- Manufacturing equipment undergoes extreme conditions like high temperatures, vivid motions, high pressures, and more on an everyday basis. This can cause a lot of wear and tear in the machines and the components and can lead to breakdowns which can be an overall expensive business for the manufacturers including machine and workforce efficiency issues, lost production, and quality issues. With predictive analytics, machines, their components, and other parameters can be monitored and tracked in real-time by aggregating data from sensors and any potential future breakdown can be predicted. It can also provide much deeper level insights like these:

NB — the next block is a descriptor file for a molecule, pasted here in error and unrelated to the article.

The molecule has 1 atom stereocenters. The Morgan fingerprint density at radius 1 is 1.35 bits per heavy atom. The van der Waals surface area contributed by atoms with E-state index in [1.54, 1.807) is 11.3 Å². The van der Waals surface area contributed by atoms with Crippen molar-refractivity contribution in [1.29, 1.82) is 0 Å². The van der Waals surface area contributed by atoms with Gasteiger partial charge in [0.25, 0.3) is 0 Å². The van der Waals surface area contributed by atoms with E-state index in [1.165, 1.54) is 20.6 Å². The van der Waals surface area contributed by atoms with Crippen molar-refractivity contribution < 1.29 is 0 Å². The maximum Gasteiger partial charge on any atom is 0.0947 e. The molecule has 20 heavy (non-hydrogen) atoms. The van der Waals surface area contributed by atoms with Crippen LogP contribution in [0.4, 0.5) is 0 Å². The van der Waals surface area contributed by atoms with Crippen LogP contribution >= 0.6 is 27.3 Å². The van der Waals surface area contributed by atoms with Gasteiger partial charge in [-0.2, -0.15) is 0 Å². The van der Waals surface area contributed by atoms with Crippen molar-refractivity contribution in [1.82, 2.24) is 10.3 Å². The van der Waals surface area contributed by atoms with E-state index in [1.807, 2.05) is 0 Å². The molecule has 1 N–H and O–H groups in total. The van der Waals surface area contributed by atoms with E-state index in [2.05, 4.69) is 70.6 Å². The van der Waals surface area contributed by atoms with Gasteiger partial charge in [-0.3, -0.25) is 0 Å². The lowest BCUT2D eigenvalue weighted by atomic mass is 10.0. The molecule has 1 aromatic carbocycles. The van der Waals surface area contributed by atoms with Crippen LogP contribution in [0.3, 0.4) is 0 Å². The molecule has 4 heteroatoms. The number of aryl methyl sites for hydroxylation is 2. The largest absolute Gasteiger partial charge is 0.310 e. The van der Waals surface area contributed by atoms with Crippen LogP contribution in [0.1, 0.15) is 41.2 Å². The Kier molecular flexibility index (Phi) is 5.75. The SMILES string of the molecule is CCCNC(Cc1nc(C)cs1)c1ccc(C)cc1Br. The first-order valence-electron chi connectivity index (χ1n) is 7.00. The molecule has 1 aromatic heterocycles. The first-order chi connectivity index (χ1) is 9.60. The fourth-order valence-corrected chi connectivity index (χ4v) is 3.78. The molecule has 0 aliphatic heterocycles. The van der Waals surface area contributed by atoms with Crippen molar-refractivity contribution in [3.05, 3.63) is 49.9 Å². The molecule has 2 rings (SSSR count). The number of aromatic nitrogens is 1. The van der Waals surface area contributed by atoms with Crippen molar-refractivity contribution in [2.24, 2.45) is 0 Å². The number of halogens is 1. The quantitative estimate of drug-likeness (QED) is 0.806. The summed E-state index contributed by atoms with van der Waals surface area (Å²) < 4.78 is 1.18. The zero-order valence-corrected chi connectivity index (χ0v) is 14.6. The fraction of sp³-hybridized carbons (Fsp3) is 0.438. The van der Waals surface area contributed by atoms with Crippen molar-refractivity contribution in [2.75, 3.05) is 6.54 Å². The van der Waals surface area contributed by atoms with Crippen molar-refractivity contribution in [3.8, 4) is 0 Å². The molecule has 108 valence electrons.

- Demand forecast is one of the most essential use cases of predictive analytics. It enables manufacturers to efficiently provide customers what they ask for at the right time. IoT and predictive analytics enable manufacturers to gather the right data and identify trends, patterns, and existing gaps to better understand the manufacturing process. Predictive analytics essentially combines traditional demand forecasting with risk management. It can consider multiple factors like raw material availability, consumer behavior, sales data, weather conditions, supplier and shipping issues, and other factors to accurately forecast demand. Not just this, it also enables identify unknown factors that affect demand and their level of correlation. This also enables better inventory management by preventing overproduction and dead stocks. Manufacturers can now only make the right predicted number of products to satisfy consumer needs, maximize revenue, avoid any loss due to products being out of stock, and save valuable time and resources.